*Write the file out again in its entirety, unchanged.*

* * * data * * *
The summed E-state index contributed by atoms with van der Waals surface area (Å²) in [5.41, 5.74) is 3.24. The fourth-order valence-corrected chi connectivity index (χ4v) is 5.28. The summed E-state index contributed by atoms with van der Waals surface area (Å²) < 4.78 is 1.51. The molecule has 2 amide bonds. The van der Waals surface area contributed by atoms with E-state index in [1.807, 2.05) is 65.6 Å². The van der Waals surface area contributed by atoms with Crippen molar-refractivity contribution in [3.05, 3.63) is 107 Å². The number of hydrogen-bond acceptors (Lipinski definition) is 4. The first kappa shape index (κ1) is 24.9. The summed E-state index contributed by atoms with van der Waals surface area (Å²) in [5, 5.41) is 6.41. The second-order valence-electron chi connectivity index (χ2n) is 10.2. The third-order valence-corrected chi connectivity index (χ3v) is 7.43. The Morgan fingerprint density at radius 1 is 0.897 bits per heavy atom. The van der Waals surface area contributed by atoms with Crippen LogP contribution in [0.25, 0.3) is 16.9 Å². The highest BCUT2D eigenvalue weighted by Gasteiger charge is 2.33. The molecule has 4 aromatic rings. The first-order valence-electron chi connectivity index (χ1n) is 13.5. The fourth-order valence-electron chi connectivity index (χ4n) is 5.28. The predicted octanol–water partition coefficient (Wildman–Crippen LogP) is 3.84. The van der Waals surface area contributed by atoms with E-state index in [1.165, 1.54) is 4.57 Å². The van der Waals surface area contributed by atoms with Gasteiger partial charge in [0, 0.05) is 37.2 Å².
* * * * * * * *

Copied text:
The summed E-state index contributed by atoms with van der Waals surface area (Å²) in [5.41, 5.74) is 3.24. The fourth-order valence-corrected chi connectivity index (χ4v) is 5.28. The summed E-state index contributed by atoms with van der Waals surface area (Å²) < 4.78 is 1.51. The molecule has 2 amide bonds. The van der Waals surface area contributed by atoms with E-state index in [1.807, 2.05) is 65.6 Å². The van der Waals surface area contributed by atoms with Crippen molar-refractivity contribution in [3.05, 3.63) is 107 Å². The number of hydrogen-bond acceptors (Lipinski definition) is 4. The first kappa shape index (κ1) is 24.9. The summed E-state index contributed by atoms with van der Waals surface area (Å²) in [5, 5.41) is 6.41. The second-order valence-electron chi connectivity index (χ2n) is 10.2. The third-order valence-corrected chi connectivity index (χ3v) is 7.43. The Morgan fingerprint density at radius 1 is 0.897 bits per heavy atom. The van der Waals surface area contributed by atoms with Crippen LogP contribution in [0.25, 0.3) is 16.9 Å². The highest BCUT2D eigenvalue weighted by Gasteiger charge is 2.33. The molecule has 4 aromatic rings. The first-order valence-electron chi connectivity index (χ1n) is 13.5. The fourth-order valence-electron chi connectivity index (χ4n) is 5.28. The predicted octanol–water partition coefficient (Wildman–Crippen LogP) is 3.84. The van der Waals surface area contributed by atoms with E-state index in [1.165, 1.54) is 4.57 Å². The van der Waals surface area contributed by atoms with Gasteiger partial charge in [0, 0.05) is 37.2 Å².